A firm resolve to obtain university education motivated an Umlazi Township resident to push for the funding he needed to get a bachelor’s degree. Twenty-two-year-old Mr Mbuso Ngubane (below right) is now firmly grounded in the BCom in Business and Financial Analytics degree at the University of the Free State (UFS).
He is one of the 9500 students who benefitted when their university tuition debt for 2020 got completely wiped off, thanks to a R280 million grant to public universities, from the Education, Training and Development Practices Sector Education and Training Authority (ETDP SETA). The grant was channelled to universities through their representative body, Universities South Africa (USAf).
Ngubane recently wrote to thank USAf for securing and administering the fund that made it possible for him to re-register at UFS for the 2021 academic year. Narrating his personal story, he has shared that when he was admitted into his undergraduate programme in 2020, he did not have the requisite tuition amount let alone the registration fee. He was fortunate to get assistance from his church which paid the registration fee just in time for him to start the academic year.
Counting on the National Student Financial Aid Scheme (NSFAS) for assistance with his tuition fees, Ngubane went on to enrol and attend classroom instruction. He was aware of the risk he was taking but carried on studying, nonetheless. When the national lockdown was announced in late March 2020, and teaching and learning shifted to online, Ngubane left his UFS residence and returned home.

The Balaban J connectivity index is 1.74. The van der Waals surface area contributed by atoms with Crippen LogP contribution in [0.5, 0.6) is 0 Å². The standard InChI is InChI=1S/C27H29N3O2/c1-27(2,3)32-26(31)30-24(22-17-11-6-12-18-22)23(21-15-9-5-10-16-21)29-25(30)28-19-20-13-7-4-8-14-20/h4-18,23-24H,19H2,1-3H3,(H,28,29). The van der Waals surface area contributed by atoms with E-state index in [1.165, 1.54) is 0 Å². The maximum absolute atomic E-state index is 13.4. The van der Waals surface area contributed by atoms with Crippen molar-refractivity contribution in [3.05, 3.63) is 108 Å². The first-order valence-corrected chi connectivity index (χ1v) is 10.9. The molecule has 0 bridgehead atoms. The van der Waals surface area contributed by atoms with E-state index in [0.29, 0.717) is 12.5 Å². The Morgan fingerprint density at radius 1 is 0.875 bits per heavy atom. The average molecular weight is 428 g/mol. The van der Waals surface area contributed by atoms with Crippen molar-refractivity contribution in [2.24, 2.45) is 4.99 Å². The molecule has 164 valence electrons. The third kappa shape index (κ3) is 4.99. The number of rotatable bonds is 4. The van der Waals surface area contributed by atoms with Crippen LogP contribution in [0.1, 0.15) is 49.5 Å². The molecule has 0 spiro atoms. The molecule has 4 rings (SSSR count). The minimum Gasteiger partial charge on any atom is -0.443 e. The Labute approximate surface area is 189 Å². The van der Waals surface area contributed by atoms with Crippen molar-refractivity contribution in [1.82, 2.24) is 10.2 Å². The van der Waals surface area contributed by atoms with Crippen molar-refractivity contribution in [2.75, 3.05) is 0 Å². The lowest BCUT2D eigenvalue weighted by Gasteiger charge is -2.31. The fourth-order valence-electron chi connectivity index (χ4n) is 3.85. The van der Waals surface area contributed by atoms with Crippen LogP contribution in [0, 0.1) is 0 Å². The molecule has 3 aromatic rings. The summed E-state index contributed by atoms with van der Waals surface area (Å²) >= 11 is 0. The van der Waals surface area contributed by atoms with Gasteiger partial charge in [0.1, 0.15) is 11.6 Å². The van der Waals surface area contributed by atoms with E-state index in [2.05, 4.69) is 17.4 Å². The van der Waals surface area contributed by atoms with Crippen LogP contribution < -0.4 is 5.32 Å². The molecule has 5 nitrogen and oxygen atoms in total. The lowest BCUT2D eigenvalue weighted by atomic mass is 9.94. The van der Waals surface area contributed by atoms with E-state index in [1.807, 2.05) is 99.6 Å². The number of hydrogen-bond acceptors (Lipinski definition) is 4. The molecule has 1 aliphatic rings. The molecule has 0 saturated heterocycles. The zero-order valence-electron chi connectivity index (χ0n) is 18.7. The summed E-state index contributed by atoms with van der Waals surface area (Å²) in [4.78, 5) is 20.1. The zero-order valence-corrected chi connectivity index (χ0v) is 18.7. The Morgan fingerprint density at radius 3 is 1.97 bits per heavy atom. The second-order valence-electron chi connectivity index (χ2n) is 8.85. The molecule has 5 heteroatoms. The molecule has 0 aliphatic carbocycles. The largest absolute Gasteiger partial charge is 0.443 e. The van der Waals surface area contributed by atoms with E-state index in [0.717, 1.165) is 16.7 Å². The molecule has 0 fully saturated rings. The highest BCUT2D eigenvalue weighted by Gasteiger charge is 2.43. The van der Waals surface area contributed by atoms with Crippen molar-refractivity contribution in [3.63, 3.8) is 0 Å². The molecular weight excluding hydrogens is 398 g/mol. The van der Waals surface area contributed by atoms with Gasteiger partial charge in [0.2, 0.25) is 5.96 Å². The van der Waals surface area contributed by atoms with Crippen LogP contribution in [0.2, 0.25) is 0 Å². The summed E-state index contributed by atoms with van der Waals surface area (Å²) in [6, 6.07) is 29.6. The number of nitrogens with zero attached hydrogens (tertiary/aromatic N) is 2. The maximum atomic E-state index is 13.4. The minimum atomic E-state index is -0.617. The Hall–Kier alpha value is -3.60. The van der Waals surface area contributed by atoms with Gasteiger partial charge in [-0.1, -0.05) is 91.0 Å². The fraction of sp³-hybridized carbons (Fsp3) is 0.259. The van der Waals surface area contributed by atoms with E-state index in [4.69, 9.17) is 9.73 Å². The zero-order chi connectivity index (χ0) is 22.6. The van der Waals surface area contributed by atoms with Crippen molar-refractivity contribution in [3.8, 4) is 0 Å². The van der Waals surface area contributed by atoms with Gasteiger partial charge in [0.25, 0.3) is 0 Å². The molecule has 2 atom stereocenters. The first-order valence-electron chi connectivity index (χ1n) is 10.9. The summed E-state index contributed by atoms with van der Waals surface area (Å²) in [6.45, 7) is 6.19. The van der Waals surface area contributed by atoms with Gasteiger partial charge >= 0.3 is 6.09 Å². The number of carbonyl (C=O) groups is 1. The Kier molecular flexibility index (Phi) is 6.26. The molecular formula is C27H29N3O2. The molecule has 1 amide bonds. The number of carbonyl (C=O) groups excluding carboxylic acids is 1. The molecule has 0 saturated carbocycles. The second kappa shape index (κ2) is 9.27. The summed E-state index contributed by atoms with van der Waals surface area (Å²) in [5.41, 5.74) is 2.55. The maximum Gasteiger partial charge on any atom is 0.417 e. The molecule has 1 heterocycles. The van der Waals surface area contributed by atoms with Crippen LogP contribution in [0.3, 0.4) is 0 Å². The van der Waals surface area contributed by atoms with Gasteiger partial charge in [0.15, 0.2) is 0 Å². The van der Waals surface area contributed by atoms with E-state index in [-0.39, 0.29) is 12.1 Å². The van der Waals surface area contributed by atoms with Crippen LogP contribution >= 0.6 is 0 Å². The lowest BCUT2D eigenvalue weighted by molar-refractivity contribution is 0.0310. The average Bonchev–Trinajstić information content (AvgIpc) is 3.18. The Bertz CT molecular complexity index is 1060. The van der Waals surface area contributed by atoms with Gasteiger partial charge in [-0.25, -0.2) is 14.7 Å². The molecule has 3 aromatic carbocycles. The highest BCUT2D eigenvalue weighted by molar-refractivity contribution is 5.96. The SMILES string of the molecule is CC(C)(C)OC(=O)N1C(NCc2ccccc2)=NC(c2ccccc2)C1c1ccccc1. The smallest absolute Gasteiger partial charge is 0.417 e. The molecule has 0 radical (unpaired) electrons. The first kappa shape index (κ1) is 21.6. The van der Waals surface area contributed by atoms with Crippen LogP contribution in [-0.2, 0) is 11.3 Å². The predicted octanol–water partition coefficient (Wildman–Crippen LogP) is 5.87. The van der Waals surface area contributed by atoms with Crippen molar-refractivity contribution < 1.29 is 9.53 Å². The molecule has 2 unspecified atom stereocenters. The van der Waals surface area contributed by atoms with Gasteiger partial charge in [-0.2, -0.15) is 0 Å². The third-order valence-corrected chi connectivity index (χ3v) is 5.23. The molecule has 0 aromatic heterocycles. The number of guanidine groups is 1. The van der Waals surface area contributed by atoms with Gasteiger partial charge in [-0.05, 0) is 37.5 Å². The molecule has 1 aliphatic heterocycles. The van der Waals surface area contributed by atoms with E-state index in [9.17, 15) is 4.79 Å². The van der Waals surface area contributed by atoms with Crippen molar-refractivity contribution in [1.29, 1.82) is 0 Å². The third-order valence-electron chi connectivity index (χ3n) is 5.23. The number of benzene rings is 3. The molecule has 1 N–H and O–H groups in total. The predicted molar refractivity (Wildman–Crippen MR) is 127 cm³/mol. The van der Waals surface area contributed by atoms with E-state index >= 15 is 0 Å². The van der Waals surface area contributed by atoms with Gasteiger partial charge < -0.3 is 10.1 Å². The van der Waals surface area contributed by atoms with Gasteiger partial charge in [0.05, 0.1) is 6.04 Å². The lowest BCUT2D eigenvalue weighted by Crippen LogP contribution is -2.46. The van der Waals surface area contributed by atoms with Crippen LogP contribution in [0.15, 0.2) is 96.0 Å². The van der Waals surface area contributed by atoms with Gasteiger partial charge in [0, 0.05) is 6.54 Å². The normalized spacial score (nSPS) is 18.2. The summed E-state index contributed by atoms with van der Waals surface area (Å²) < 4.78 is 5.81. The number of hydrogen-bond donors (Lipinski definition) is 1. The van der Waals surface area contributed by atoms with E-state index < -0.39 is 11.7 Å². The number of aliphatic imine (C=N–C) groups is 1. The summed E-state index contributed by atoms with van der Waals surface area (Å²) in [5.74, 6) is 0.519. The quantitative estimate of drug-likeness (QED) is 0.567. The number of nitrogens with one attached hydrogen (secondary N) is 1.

At that point he received a text message from NSFAS, declining his application on account of his family income. Because the annual income of his household fell into the R350 001 to R600 000 bracket, this placed him above the qualifying threshold of NSFAS. He says this rejection was hard to take, especially because he had already completed his first-quarter study assessments.
Although one obvious option was to de-register, Ngubane chose to do everything he possibly could to get funding. He continued to study while applying to different entities for funding during the academic year. But that yielded no fruit. By December 2020, his account showed R60 000 of outstanding tuition fees. In March 2021 he received notification from one of the organisations he had approached for help, to the effect that he would be funded for 2021. But that was on condition that he paid off the balance owed from 2020. “In frustration I started applying everywhere else for assistance. I wrote many emails to the likes of the Land Bank, Multi-choice, Nomzamo Lighthouse Foundation and others, including National Youth Development Agency.”
In his Google search for bursaries, he also learned of the opportunities from the different Sector Education and Training Agencies. That is how he found out about the ETDP SETA grant, even though he did not have to do anything as staff from the UFS Student Financial Aid Office applied on his behalf. Ngubane’s circumstances changed when he received a call from USAf stating that his 2020 debt would be cleared from the ETDP SETA grant.
“I was incredibly surprised and ecstatic. This assistance accelerated my 2021 application. I am deeply grateful for USAf’s invaluable support”.
His advice to other students in similar circumstances is: “Never give up, I honestly believe that the education we are fighting for is truly worth it. Always appreciate those around you including those who are supportive during tough times.”